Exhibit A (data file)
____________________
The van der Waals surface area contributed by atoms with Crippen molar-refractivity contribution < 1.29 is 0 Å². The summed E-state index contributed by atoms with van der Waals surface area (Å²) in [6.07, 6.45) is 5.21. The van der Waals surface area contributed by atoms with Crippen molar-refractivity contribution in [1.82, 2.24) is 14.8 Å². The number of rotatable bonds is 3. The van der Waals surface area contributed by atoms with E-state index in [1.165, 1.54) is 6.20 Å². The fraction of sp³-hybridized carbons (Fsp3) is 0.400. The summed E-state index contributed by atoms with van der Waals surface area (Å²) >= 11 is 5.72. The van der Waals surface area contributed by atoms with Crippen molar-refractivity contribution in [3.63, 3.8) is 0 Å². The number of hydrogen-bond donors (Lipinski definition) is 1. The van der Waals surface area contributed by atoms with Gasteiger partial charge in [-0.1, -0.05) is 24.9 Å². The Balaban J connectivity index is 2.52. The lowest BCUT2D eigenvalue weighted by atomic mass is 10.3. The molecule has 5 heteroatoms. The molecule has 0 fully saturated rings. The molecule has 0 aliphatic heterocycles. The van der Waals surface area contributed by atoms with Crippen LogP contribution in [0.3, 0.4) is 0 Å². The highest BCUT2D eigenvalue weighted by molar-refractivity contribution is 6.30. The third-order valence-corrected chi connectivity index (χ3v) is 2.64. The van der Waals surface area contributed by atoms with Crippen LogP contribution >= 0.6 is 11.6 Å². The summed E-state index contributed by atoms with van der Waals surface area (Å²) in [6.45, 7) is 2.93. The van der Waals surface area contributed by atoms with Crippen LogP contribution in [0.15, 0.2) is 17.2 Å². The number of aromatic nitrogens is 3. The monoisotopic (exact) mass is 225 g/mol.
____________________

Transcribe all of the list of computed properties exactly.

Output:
The van der Waals surface area contributed by atoms with Crippen molar-refractivity contribution < 1.29 is 0 Å². The summed E-state index contributed by atoms with van der Waals surface area (Å²) in [6.07, 6.45) is 5.21. The van der Waals surface area contributed by atoms with Crippen molar-refractivity contribution in [1.82, 2.24) is 14.8 Å². The number of rotatable bonds is 3. The van der Waals surface area contributed by atoms with E-state index in [1.165, 1.54) is 6.20 Å². The fraction of sp³-hybridized carbons (Fsp3) is 0.400. The summed E-state index contributed by atoms with van der Waals surface area (Å²) >= 11 is 5.72. The van der Waals surface area contributed by atoms with Crippen molar-refractivity contribution in [3.63, 3.8) is 0 Å². The number of hydrogen-bond donors (Lipinski definition) is 1. The van der Waals surface area contributed by atoms with Gasteiger partial charge in [-0.1, -0.05) is 24.9 Å². The Balaban J connectivity index is 2.52. The lowest BCUT2D eigenvalue weighted by atomic mass is 10.3. The molecule has 5 heteroatoms. The molecule has 0 fully saturated rings. The molecule has 0 aliphatic heterocycles. The van der Waals surface area contributed by atoms with Crippen LogP contribution in [0.3, 0.4) is 0 Å². The highest BCUT2D eigenvalue weighted by molar-refractivity contribution is 6.30. The third-order valence-corrected chi connectivity index (χ3v) is 2.64. The van der Waals surface area contributed by atoms with Crippen LogP contribution >= 0.6 is 11.6 Å². The summed E-state index contributed by atoms with van der Waals surface area (Å²) in [6.45, 7) is 2.93. The van der Waals surface area contributed by atoms with Crippen LogP contribution in [0.15, 0.2) is 17.2 Å². The number of aromatic nitrogens is 3. The monoisotopic (exact) mass is 225 g/mol.